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New Zealand: Financial firms need to educate about climate risks

2021-04-13T13:23:40.550Z

How environmentally harmful financial transactions really are is often unclear. Now New Zealand is taking a new path: bankers and investors are to be obliged by law to point out climate risks from the outset.



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Lake Wakatipu on the South Island of New Zealand

Photo: Henning Gloystein / REUTERS

Whether buying shares from airlines, chemical companies and large real estate companies or buying private homes and pension funds: Almost every business that banks, insurers and investment managers do has an impact on the climate.

New Zealand is the first country in the world to have passed a law that also obliges the financial sector to consider the effects of climate change on its business - and to show the risks to its customers and shareholders.

All banks with assets of more than one billion New Zealand dollars, insurers with more than the corresponding amount of assets under management and all equity and bond issuers listed on the country's stock exchange will therefore have to provide comprehensive information on the role of climate change in the future.

You cannot become climate neutral by 2050 "if the financial sector does not know what impact your investments have on the climate," said Climate Minister James Shaw.

"This law will bring climate risk and resilience to the heart of financial and business decision-making."

First reports expected in 2023

The bill aims to oblige financial companies to explain how they deal with climate-related risks and opportunities.

About 200 of the largest companies in the country and several foreign companies that hit the $ 1 billion threshold would be affected by the law.

The bill has already been submitted to the country's parliament and is expected to be dealt with in the first reading this week.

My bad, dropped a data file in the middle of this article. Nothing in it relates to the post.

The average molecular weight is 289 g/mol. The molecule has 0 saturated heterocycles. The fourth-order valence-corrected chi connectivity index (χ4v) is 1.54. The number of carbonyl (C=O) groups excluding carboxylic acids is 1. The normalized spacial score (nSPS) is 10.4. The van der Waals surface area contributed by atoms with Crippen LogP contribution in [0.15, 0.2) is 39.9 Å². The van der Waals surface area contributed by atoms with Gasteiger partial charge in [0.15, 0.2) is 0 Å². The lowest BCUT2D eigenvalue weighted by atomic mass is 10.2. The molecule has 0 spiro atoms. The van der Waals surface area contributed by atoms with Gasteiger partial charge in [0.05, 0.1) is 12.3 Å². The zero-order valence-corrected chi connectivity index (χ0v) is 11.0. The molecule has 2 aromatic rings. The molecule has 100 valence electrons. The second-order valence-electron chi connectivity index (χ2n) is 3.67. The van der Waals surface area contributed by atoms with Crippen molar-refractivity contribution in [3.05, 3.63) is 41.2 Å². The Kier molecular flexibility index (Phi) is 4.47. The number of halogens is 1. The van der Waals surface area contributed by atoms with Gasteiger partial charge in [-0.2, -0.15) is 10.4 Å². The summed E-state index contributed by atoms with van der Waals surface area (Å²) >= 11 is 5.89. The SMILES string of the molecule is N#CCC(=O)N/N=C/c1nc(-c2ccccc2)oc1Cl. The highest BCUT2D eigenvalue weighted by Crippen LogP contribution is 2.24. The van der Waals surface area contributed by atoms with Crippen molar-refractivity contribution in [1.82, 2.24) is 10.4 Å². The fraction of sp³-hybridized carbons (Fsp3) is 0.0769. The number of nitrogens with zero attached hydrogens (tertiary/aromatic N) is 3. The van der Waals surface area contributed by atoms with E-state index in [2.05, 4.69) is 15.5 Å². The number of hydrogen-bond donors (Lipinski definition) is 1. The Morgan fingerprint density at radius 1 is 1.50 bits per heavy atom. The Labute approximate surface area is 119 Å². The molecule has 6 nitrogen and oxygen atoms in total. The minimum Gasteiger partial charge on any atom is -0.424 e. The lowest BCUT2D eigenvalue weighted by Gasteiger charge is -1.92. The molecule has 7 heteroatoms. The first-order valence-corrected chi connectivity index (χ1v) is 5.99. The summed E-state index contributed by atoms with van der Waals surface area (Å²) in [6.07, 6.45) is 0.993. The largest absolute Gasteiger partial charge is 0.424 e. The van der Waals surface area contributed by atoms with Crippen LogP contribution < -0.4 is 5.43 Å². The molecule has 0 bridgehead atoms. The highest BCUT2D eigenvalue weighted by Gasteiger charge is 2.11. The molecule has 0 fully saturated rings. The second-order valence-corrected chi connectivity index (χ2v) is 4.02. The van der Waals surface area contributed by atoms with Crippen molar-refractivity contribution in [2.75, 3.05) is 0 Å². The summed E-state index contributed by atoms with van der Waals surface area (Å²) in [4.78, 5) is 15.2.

The New Zealand Herald explains how the law is supposed to work: If, for example, an airport is built on a coast likely to be affected by a rise in sea levels, the operator would have to inform its owners about these dangers.

Likewise, according to the newspaper, there is a need to educate when assets could suffer unexpected depreciation due to climate change - for example, shareholders in mining companies that coal investments can mean losses if the government switches to renewable energy.

Disclosure in the annual reports should be required for fiscal years from 2022, once the law is passed.

This means that the first corresponding reports from companies are expected in 2023.

The New Zealand government announced last September that it would require the financial sector to report on climate risks, and those who cannot provide information would have to explain their reasons for doing so.

With this policy, New Zealand is responding to one of the key climate and environmental risks according to the World Economic Forum (WEF).

The New Zealand government also introduced several measures to reduce CO2 emissions during its second term in office.

She promised to make the public sector climate-neutral by 2025 and to buy only emission-free buses for local public transport from the middle of this decade.

Prime Minister Jacinda Ardern, who was re-elected last October and gave her Labor party the biggest electoral victory in half a century, had described climate change as the "nuclear-free moment of our generation."

apr / Reuters

Source: spiegel

All business articles on 2021-04-13

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